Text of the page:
A close up image of a pair of hands, which are now a deep dark blue from working with natural dyes as part of the weaving process.
Crafting Futures in the Silalang sub-district near Pua, Thailand. This area is surrounded by forested mountains which provide communities and women artisans with the source materials for their natural dyes.  ©

Simon Mills

What kind of world do we want to live in? How can we nurture and preserve it, whilst ensuring social and economic progress? What is needed in our ecosystem to ensure lasting peace? And how do we work individually and collectively towards making the world a better place? 

These are some of the questions that the United Nations Agenda 2030 attempts to answer and are even more pressing in the context of Covid-19. The Agenda provides a universal and global framework that aims to achieve 17 Sustainable Development Goals by 2030, focused on People, Planet, Prosperity, Peace, and Partnership (the five Ps).

Culture is the glue that binds humanity together: from our traditions and practices passed down to us over generations; to our creative expression of the world around us; and our innovative imagination of the future, culture is all around us. And yet, in the UN Agenda 2030 there is no specific goal on Culture. It is not formally recognised alongside the three pillars of development — social, economic and environmental.

'The Missing Pillar' explores the place of culture in the SDGs through research, policy and practice. It analyses where arts and culture as a sector and as a creative process can fit within a number of goals, including their targets and indicators. 11 British Council programmes provide examples of cultural initiatives around the world, tackling a variety of issues and cutting across sectors, such as sustainable fashion, creative inclusion, and cultural heritage protection.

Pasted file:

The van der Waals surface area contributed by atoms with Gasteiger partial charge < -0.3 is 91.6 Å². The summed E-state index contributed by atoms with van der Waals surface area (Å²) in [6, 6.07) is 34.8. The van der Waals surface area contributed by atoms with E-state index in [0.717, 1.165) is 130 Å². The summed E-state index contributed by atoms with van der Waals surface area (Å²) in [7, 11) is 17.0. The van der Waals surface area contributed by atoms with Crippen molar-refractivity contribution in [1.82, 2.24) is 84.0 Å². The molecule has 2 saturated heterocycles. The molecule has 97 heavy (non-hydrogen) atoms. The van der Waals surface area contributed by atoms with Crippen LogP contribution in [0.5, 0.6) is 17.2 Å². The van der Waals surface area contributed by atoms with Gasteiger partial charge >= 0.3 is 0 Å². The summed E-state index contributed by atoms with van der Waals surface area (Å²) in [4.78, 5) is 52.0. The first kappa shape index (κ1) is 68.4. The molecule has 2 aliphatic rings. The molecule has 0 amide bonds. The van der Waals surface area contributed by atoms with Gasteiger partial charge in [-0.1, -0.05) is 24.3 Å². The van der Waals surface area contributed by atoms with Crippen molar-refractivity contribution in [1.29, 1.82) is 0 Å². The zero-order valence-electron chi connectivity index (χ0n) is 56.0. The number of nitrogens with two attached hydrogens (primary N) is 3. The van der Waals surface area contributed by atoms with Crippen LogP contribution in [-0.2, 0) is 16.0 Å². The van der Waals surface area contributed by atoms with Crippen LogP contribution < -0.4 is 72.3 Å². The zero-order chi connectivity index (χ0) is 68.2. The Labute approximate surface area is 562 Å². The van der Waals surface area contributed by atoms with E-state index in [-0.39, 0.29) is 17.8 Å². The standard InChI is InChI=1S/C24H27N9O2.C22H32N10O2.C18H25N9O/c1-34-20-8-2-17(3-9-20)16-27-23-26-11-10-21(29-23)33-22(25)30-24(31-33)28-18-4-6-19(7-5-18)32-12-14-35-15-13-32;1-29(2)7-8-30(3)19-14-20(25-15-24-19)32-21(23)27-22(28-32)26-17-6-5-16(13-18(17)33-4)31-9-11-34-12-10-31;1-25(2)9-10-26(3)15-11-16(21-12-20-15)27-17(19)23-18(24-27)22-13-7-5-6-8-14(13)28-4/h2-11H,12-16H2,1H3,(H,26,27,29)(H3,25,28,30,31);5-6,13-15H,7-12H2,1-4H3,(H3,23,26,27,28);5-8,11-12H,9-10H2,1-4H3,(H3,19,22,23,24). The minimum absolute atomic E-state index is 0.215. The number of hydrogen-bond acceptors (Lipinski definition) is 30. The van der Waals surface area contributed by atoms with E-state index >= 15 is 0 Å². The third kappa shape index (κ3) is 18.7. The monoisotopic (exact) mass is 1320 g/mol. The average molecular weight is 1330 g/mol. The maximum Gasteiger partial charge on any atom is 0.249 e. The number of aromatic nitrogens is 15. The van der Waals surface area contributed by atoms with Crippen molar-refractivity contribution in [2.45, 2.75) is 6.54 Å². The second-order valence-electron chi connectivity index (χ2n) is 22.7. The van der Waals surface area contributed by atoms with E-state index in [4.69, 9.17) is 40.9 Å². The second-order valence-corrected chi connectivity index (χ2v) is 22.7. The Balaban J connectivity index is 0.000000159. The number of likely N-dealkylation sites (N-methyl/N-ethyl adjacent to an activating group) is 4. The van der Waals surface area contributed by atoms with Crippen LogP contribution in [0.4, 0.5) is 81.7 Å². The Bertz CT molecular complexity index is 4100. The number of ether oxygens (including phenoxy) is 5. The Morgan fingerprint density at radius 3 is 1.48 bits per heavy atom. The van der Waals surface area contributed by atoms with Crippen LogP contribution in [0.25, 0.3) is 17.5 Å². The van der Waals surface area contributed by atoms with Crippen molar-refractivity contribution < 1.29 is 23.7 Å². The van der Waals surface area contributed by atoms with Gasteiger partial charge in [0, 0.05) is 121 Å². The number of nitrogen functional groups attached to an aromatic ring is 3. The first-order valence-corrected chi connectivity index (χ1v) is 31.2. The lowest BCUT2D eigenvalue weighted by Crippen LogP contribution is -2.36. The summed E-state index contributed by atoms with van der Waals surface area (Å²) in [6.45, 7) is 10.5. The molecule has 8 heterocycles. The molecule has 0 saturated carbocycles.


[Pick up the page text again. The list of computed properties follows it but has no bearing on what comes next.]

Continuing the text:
The recommendations from the report advocate for the SDGs to be more accessible to the cultural sector, for them to be embedded in the delivery of cultural initiatives based on local needs, and for their impact to be measured accordingly. The report recommends taking an inclusive approach, involving communities and local actors to understand cross-cutting needs and ecosystems to ensure sustainability. It also calls for a focus on digital technologies to raise awareness and a clearer response to the climate emergency from the cultural sector.

This report is a tool to increase understanding of the link between arts and culture and sustainable development. It is a first step at framing the impact of our British Council programmes alongside the SDGs.  We will continue to advocate for the value of culture as a fourth pillar of sustainable development and a key part of cultural relations.

Rosanna Lewis 

What are the Sustainable Development Goals?

The 2030 Agenda for Sustainable Development has been adopted by 193 Member States of the United Nations. The Agenda sets out a future global vision for social, economic and environmental development encompassing people, planet, peace, prosperity and partnership (the five Ps). As part of the process for reviewing and monitoring progress towards the Goals, all UN Member States are expected to carry out a national review of progress towards the Goals at least once in the period to 2030.

The 17 Sustainable Development Goals:

1: no poverty
2: zero hunger
3: good health and well-being
4: quality education
5: gender equality